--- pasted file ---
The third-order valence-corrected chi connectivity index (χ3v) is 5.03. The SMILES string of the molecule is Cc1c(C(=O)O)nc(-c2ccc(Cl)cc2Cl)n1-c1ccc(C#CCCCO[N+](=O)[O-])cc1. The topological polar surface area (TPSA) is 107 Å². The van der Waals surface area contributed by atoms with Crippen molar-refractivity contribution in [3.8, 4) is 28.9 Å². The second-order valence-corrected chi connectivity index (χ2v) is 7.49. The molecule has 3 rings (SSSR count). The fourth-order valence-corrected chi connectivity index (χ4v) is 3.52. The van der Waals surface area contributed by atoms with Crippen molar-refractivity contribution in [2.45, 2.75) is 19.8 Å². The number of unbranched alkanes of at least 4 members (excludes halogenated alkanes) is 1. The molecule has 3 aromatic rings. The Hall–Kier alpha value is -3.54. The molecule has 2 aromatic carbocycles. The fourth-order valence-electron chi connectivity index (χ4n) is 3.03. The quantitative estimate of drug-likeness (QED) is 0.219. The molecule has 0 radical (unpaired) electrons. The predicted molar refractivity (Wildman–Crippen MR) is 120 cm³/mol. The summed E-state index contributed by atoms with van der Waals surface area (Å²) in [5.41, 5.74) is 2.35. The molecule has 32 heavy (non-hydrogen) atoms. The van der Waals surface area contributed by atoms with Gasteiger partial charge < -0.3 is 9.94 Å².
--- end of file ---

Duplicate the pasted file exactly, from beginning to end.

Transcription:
The third-order valence-corrected chi connectivity index (χ3v) is 5.03. The SMILES string of the molecule is Cc1c(C(=O)O)nc(-c2ccc(Cl)cc2Cl)n1-c1ccc(C#CCCCO[N+](=O)[O-])cc1. The topological polar surface area (TPSA) is 107 Å². The van der Waals surface area contributed by atoms with Crippen molar-refractivity contribution in [3.8, 4) is 28.9 Å². The second-order valence-corrected chi connectivity index (χ2v) is 7.49. The molecule has 3 rings (SSSR count). The fourth-order valence-corrected chi connectivity index (χ4v) is 3.52. The van der Waals surface area contributed by atoms with Crippen molar-refractivity contribution in [2.45, 2.75) is 19.8 Å². The number of unbranched alkanes of at least 4 members (excludes halogenated alkanes) is 1. The molecule has 3 aromatic rings. The Hall–Kier alpha value is -3.54. The molecule has 2 aromatic carbocycles. The fourth-order valence-electron chi connectivity index (χ4n) is 3.03. The quantitative estimate of drug-likeness (QED) is 0.219. The molecule has 0 radical (unpaired) electrons. The predicted molar refractivity (Wildman–Crippen MR) is 120 cm³/mol. The summed E-state index contributed by atoms with van der Waals surface area (Å²) in [5.41, 5.74) is 2.35. The molecule has 32 heavy (non-hydrogen) atoms. The van der Waals surface area contributed by atoms with Gasteiger partial charge < -0.3 is 9.94 Å².